|Matthew Henry's Concise Commentary|
4:1-3. The land had rest for eighty years, which should have confirmed them in their religion; but it made them secure, and indulge their lusts. Thus the prosperity of fools destroys them. Jabin and his general Sisera, mightily oppressed Israel. This enemy was nearer than any of the former. Israel cried unto the Lord, when distress drove them to him, and they saw no other way of relief. Those who slight God in prosperity, will find themselves under a necessity of seeking him in trouble.
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And the children of Israel cried unto the Lord,.... Because of their hard bondage, and begged deliverance from it, being brought to a sense of their sins, and humbled for them:
for he had nine hundred chariots of iron; the same with the , chariots which carried scythes at the side of them, fastened to the orbs of the wheels (x), and were on both sides; and in some stood out ten cubits (y) which running furiously among the infantry, cut them to pieces in a terrible manner; of which Cyrus had in his army at first but an hundred, afterwards increased to three hundred (z); and yet here a petty prince of Canaan had nine hundred of them; and which Josephus (a) has increased, beyond all belief, to the number of three thousand; which struck great terror into the Israelites, and who therefore durst not attempt to shake off his yoke, but cried to the Lord for help:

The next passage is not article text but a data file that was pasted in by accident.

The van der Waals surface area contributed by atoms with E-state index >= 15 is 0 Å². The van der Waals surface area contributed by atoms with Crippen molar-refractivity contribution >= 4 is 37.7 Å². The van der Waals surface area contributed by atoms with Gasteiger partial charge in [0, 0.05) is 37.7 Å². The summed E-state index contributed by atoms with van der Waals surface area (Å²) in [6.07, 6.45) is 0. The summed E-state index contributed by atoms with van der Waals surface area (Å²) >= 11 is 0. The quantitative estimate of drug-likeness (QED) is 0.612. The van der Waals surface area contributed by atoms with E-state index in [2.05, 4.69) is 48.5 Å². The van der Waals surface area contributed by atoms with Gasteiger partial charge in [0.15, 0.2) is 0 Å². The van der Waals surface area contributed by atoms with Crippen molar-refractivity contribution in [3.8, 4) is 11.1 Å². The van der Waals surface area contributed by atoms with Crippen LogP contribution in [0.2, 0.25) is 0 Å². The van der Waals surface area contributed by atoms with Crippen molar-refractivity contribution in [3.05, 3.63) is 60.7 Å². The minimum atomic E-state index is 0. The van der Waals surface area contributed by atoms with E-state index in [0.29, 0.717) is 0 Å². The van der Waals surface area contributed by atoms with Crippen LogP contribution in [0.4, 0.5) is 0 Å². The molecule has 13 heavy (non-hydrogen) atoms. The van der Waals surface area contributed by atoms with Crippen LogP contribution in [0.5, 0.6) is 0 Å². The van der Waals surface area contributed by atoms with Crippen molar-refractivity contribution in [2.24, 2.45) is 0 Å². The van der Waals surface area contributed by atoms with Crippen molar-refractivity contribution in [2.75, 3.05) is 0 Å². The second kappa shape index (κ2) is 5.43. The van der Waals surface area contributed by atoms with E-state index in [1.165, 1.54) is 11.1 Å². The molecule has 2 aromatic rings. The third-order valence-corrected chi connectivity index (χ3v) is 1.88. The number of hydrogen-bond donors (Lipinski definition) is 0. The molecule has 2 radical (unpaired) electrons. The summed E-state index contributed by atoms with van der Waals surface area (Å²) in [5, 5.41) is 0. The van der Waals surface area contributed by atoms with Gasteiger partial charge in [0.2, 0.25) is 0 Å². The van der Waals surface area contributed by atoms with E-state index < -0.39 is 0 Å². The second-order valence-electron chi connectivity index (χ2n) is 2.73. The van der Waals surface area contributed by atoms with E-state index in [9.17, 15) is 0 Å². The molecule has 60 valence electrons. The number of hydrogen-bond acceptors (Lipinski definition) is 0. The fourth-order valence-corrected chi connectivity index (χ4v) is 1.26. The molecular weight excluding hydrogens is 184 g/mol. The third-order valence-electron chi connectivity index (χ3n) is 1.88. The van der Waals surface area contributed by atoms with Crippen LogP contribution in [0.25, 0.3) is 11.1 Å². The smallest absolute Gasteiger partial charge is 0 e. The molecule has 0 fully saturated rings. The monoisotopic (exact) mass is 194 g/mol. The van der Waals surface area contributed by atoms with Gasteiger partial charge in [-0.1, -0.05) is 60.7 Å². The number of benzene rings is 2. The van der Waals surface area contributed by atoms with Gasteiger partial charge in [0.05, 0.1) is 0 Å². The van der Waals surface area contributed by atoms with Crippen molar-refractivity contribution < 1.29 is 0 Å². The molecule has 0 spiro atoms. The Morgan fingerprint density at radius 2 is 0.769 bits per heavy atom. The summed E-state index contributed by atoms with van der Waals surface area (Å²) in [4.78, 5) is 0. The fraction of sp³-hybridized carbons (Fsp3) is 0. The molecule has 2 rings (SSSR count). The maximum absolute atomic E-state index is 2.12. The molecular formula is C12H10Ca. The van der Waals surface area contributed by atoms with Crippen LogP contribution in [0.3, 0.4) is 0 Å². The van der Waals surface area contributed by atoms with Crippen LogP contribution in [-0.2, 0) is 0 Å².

and twenty years he mightily oppressed the children of Israel; as they increased their sins, and repeated their revolts, the Lord increased their oppressions, and continued them the longer; the first was only eight years, the next eighteen, and this twenty, and which was a very heavy one; the other being foreign princes that oppressed them, but this a Canaanitish king, an implacable enemy, and who doubtless used them the more severely for what they had done to his ancestors, killed his father or grandfather, burnt the city of Hazor, and destroyed the inhabitants of it in Joshua's time; and the servitude was the harder, and the more intolerable to the Israelites, that they were under a people whose land had been given them to possess, and whom they had expelled, and now were become subject to them.
(x) Vid. Suidam in voce (y) Curtius, l. 4. c. 9, 12, 15. Liv. Hist. l. 37. c. 41. (z) Xenophon. Cyropaedia, l. 6. c. 13. (a) Antiqu. l. 5. c. 5. sect. 1.
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